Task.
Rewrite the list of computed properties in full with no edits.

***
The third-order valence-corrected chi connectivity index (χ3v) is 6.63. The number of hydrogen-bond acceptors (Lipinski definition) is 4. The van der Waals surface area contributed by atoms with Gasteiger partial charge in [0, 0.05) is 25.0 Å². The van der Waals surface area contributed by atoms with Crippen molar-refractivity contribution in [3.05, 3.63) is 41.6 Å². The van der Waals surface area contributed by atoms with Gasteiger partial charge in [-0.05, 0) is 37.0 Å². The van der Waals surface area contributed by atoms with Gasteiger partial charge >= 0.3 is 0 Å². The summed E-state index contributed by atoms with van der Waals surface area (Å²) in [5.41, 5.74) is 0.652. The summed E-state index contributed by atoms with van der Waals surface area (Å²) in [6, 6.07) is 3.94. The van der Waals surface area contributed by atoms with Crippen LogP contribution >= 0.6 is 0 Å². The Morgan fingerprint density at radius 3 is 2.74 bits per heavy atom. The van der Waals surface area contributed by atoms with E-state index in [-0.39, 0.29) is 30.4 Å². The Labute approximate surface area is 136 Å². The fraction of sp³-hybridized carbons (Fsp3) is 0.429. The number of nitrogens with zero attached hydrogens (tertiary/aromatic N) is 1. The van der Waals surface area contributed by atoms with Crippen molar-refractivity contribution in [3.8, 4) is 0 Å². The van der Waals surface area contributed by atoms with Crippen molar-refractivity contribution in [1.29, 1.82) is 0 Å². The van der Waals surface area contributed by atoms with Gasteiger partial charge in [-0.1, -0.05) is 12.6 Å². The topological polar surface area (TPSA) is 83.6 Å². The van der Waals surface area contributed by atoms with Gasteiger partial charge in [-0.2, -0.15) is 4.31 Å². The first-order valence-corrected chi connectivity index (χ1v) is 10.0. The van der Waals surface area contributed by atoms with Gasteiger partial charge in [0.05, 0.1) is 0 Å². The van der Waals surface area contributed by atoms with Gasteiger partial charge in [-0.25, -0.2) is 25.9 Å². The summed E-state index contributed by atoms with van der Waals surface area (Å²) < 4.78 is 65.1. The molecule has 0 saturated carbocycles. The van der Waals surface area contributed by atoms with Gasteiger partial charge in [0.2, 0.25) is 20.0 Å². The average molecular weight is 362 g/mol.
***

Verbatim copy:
The third-order valence-corrected chi connectivity index (χ3v) is 6.63. The number of hydrogen-bond acceptors (Lipinski definition) is 4. The van der Waals surface area contributed by atoms with Gasteiger partial charge in [0, 0.05) is 25.0 Å². The van der Waals surface area contributed by atoms with Crippen molar-refractivity contribution in [3.05, 3.63) is 41.6 Å². The van der Waals surface area contributed by atoms with Gasteiger partial charge in [-0.05, 0) is 37.0 Å². The van der Waals surface area contributed by atoms with Gasteiger partial charge >= 0.3 is 0 Å². The summed E-state index contributed by atoms with van der Waals surface area (Å²) in [5.41, 5.74) is 0.652. The summed E-state index contributed by atoms with van der Waals surface area (Å²) in [6, 6.07) is 3.94. The van der Waals surface area contributed by atoms with Crippen LogP contribution >= 0.6 is 0 Å². The Morgan fingerprint density at radius 3 is 2.74 bits per heavy atom. The van der Waals surface area contributed by atoms with E-state index in [-0.39, 0.29) is 30.4 Å². The Labute approximate surface area is 136 Å². The fraction of sp³-hybridized carbons (Fsp3) is 0.429. The number of nitrogens with zero attached hydrogens (tertiary/aromatic N) is 1. The van der Waals surface area contributed by atoms with Crippen molar-refractivity contribution in [3.8, 4) is 0 Å². The van der Waals surface area contributed by atoms with Crippen molar-refractivity contribution in [1.29, 1.82) is 0 Å². The van der Waals surface area contributed by atoms with Gasteiger partial charge in [-0.1, -0.05) is 12.6 Å². The topological polar surface area (TPSA) is 83.6 Å². The van der Waals surface area contributed by atoms with Gasteiger partial charge in [-0.2, -0.15) is 4.31 Å². The first-order valence-corrected chi connectivity index (χ1v) is 10.0. The van der Waals surface area contributed by atoms with Gasteiger partial charge in [0.05, 0.1) is 0 Å². The van der Waals surface area contributed by atoms with Gasteiger partial charge in [-0.25, -0.2) is 25.9 Å². The summed E-state index contributed by atoms with van der Waals surface area (Å²) < 4.78 is 65.1. The molecule has 0 saturated carbocycles. The van der Waals surface area contributed by atoms with Gasteiger partial charge in [0.2, 0.25) is 20.0 Å². The average molecular weight is 362 g/mol.